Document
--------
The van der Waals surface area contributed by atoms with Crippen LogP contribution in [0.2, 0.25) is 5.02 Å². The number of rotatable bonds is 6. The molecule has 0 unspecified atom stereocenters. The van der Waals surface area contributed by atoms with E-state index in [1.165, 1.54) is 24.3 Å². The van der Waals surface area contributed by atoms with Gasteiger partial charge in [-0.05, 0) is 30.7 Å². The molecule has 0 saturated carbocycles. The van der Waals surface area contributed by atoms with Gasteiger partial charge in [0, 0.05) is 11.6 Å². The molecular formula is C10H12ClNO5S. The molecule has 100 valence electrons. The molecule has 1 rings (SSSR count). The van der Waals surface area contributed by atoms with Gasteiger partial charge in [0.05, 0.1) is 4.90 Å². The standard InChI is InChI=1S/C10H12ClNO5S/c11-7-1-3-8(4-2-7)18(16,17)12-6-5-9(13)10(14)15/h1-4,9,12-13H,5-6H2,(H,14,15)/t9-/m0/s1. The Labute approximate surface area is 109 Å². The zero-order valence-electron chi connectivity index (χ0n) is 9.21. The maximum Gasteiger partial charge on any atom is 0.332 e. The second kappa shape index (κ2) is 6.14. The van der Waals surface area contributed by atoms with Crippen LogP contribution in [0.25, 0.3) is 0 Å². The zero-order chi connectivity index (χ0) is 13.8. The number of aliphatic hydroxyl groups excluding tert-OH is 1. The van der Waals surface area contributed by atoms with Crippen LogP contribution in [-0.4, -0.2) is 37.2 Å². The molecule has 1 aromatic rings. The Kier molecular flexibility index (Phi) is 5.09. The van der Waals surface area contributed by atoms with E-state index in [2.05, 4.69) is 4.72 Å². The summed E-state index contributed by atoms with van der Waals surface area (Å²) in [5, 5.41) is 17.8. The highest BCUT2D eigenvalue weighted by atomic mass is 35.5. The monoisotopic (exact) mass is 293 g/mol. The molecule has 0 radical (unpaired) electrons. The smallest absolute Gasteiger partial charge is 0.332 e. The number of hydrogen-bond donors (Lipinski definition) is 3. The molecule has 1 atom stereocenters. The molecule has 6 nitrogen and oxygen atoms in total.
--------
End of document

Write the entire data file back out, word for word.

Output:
The van der Waals surface area contributed by atoms with Crippen LogP contribution in [0.2, 0.25) is 5.02 Å². The number of rotatable bonds is 6. The molecule has 0 unspecified atom stereocenters. The van der Waals surface area contributed by atoms with E-state index in [1.165, 1.54) is 24.3 Å². The van der Waals surface area contributed by atoms with Gasteiger partial charge in [-0.05, 0) is 30.7 Å². The molecule has 0 saturated carbocycles. The van der Waals surface area contributed by atoms with Gasteiger partial charge in [0, 0.05) is 11.6 Å². The molecular formula is C10H12ClNO5S. The molecule has 100 valence electrons. The molecule has 1 rings (SSSR count). The van der Waals surface area contributed by atoms with Gasteiger partial charge in [0.05, 0.1) is 4.90 Å². The standard InChI is InChI=1S/C10H12ClNO5S/c11-7-1-3-8(4-2-7)18(16,17)12-6-5-9(13)10(14)15/h1-4,9,12-13H,5-6H2,(H,14,15)/t9-/m0/s1. The Labute approximate surface area is 109 Å². The zero-order valence-electron chi connectivity index (χ0n) is 9.21. The maximum Gasteiger partial charge on any atom is 0.332 e. The second kappa shape index (κ2) is 6.14. The van der Waals surface area contributed by atoms with Crippen LogP contribution in [0.25, 0.3) is 0 Å². The zero-order chi connectivity index (χ0) is 13.8. The number of aliphatic hydroxyl groups excluding tert-OH is 1. The van der Waals surface area contributed by atoms with Crippen LogP contribution in [-0.4, -0.2) is 37.2 Å². The molecule has 1 aromatic rings. The Kier molecular flexibility index (Phi) is 5.09. The van der Waals surface area contributed by atoms with E-state index in [2.05, 4.69) is 4.72 Å². The summed E-state index contributed by atoms with van der Waals surface area (Å²) in [5, 5.41) is 17.8. The highest BCUT2D eigenvalue weighted by atomic mass is 35.5. The monoisotopic (exact) mass is 293 g/mol. The molecule has 0 radical (unpaired) electrons. The smallest absolute Gasteiger partial charge is 0.332 e. The number of hydrogen-bond donors (Lipinski definition) is 3. The molecule has 1 atom stereocenters. The molecule has 6 nitrogen and oxygen atoms in total.